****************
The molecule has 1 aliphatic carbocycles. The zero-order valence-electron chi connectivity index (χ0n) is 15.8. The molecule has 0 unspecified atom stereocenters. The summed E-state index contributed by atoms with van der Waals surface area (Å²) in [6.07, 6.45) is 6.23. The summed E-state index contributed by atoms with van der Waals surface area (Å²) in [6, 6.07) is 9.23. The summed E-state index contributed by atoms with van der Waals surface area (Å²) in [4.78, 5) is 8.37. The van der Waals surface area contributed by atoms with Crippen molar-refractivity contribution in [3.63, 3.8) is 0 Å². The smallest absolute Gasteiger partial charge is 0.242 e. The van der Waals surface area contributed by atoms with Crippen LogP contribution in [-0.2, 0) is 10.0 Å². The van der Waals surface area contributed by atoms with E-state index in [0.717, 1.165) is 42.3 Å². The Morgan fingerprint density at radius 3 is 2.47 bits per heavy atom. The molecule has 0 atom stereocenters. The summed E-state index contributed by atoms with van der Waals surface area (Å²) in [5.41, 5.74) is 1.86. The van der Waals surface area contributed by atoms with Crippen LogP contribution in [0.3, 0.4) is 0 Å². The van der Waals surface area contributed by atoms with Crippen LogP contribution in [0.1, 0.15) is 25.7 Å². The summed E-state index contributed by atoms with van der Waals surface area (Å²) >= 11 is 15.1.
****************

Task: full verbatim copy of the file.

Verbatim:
The molecule has 1 aliphatic carbocycles. The zero-order valence-electron chi connectivity index (χ0n) is 15.8. The molecule has 0 unspecified atom stereocenters. The summed E-state index contributed by atoms with van der Waals surface area (Å²) in [6.07, 6.45) is 6.23. The summed E-state index contributed by atoms with van der Waals surface area (Å²) in [6, 6.07) is 9.23. The summed E-state index contributed by atoms with van der Waals surface area (Å²) in [4.78, 5) is 8.37. The van der Waals surface area contributed by atoms with Crippen molar-refractivity contribution in [3.63, 3.8) is 0 Å². The smallest absolute Gasteiger partial charge is 0.242 e. The van der Waals surface area contributed by atoms with Crippen LogP contribution in [-0.2, 0) is 10.0 Å². The van der Waals surface area contributed by atoms with E-state index in [0.717, 1.165) is 42.3 Å². The Morgan fingerprint density at radius 3 is 2.47 bits per heavy atom. The molecule has 0 atom stereocenters. The summed E-state index contributed by atoms with van der Waals surface area (Å²) in [5.41, 5.74) is 1.86. The van der Waals surface area contributed by atoms with Crippen LogP contribution in [0.3, 0.4) is 0 Å². The van der Waals surface area contributed by atoms with Crippen LogP contribution in [0.1, 0.15) is 25.7 Å². The summed E-state index contributed by atoms with van der Waals surface area (Å²) >= 11 is 15.1.